Food in Fiction with Charles Yallowitz

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It’s a big pleasure to have the author of the wonderful Legends of Windemere series, Charles Yallowitz, here with me today to talk about one of my favourite pastimes – munchies. I love his dry wit, and the fact that he is always so down to earth and friendly with everyone, no matter how busy his life must be. Thanks for joining me Charles.

Thank you to Jo for offering to host a promo/guest blog. Now to get the introduction and promo stuff out of the way. My name is Charles E. Yallowitz and I’m the author behind the Legends of Windemere epic fantasy series where the latest one is Sleeper of the Wildwood Fugue. I also just released a 27-page short story for 99 cents called Ichabod Brooks & the City of Beasts, so you can get a quick, cheap taste of me . . . whatever. Let’s move on to the fun!

The Avengers post-credits scene
The Avengers post-credits scene

I think many authors overlook the versatile uses that food can have in a story. It doesn’t have to be the central focus like in the manga ‘Toriko’ where the entire story revolves around discovering new foods and recipes. (Great series by the way.) Now that series is an extreme use that doesn’t have to be added to every story. Like in the above scene that occurred after the credits of ‘The Avengers’, you can make a food scene mild and simple. Though, I have yet to figure out what shawarma is or even try it. Staying on topic, here are a few non-central uses for food in fiction:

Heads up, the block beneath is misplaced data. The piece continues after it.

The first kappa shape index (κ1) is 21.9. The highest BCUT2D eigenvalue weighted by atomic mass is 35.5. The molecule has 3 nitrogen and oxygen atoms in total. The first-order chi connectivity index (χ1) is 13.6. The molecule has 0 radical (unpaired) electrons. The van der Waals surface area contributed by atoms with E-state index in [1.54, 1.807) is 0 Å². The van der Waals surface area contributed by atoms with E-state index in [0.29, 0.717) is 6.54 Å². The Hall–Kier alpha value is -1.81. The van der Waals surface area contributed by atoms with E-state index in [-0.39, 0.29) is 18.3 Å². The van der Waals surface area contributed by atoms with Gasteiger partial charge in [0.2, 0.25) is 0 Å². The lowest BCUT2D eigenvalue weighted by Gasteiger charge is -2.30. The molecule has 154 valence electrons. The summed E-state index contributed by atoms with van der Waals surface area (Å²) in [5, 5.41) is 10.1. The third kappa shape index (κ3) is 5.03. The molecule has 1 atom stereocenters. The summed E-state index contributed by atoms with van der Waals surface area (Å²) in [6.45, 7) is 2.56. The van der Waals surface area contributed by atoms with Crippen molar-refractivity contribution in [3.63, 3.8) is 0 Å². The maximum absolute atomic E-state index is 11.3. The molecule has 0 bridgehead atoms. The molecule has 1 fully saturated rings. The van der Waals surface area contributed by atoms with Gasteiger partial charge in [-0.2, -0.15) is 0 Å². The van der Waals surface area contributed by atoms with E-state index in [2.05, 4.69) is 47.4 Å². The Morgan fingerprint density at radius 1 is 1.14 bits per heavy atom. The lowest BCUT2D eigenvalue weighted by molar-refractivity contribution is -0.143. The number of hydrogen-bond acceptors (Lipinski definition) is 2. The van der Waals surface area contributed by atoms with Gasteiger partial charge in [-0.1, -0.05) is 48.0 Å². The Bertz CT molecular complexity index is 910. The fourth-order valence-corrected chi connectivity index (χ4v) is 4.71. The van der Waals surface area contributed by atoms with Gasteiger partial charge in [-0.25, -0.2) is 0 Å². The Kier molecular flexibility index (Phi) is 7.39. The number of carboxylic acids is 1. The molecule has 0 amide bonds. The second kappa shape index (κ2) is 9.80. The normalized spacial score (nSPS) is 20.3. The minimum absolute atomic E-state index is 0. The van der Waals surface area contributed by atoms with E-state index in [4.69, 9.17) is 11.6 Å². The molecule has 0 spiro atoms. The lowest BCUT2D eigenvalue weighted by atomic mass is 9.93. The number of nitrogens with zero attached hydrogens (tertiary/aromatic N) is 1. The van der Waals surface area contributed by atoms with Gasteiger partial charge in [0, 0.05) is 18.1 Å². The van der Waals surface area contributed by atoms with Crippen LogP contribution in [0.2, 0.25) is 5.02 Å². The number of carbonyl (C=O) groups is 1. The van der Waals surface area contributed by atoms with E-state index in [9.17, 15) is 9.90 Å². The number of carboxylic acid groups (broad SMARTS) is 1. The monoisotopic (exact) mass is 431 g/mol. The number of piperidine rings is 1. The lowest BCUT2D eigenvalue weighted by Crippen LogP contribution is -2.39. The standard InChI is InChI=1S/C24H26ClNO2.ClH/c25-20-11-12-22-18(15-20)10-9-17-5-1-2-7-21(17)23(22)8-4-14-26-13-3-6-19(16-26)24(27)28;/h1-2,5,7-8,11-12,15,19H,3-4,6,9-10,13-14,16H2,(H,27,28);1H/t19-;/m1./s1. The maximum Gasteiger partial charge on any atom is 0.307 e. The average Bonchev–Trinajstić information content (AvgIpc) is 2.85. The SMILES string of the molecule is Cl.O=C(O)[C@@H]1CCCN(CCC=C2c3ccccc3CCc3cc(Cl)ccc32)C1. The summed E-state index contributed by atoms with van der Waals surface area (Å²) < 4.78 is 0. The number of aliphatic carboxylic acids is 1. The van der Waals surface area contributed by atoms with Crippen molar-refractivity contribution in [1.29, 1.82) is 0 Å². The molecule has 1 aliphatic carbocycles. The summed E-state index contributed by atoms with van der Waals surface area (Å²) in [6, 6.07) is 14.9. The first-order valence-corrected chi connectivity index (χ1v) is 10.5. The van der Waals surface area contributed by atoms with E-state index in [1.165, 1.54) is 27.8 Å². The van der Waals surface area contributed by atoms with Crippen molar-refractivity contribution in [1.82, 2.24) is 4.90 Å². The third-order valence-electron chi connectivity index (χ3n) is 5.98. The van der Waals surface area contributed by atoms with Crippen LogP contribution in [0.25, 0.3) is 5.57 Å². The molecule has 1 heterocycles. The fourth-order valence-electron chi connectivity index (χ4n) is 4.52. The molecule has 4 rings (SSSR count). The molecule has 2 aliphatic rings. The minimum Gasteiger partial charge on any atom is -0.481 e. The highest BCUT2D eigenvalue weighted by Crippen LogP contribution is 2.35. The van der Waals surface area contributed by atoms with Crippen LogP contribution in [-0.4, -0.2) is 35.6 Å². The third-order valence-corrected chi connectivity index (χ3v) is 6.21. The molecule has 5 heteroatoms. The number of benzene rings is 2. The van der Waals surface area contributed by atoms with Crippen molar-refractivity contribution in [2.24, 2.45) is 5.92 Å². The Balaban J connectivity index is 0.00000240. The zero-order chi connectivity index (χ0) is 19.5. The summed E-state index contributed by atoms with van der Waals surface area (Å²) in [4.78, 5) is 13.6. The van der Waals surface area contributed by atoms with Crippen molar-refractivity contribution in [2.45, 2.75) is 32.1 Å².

1. Cultural Depth– Every region and culture has its own culinary identity. Think of any group and you’ll probably touch on an associated food within the first minute or two. I just thought of Jews and Matzoh Ball soup and Russians and vodka. Yes, these tend to be stereotypical in our world, but it makes the point. In a fictional world, you can create local cuisine that is unique and strange. This can relate to the type of land that the culture comes from too. For example, in Allure of the Gypsies you learn that Luke Callindor’s hometown is a big supplier of honey-based products because it is in an area that is perfect for raising bees. Bor’daruk has a lot of flat breads and giant scorpion meat is a local delicacy. So think of implementing a food scene when characters reach a new location.
  2. Dialogues– This is one of my big uses for eating scenes. Characters need to talk about events and they commonly do so over either a meal or drinks. This allows me to have them do something while talking. Otherwise, it’s a back and forth chat where you get an image of the characters standing like mannequins. Also, I’ve found that how people eat tells a little about their personalities and you can see it when compared to each other. For example, in my series Timoran Wrath eats piles of food and takes his time. Sari snatches food off people’s plates. Delvin is rather simple and casual. Fizzle sits in the apple basket. All of this in one scene paints a bigger picture.
  3. Conflict– Nothing to declare war on, but characters can fight over food in some situations. This can bring in some amusement and development. Yes, I know this sounds odd. Just imagine your heroes ordering a pizza or anything where you can pick toppings. You can go the simple routes with everyone getting their own pie, they decide to order a plain pizza, or have a group of people unrealistically agree on toppings. That last one is severe fiction. Now you can also take a little time to have them argue over what to get. Again, this can demonstrate personalities and roles within the group. It can even lead to some pent up aggression coming to the surface. Maybe that warrior is still angry about his favorite sword being lost by the caster’s clumsiness. Well, they fight over the dipping sauces for the chicken and the rage bubbles into a real problem. Sounds strange, but this happens in real life.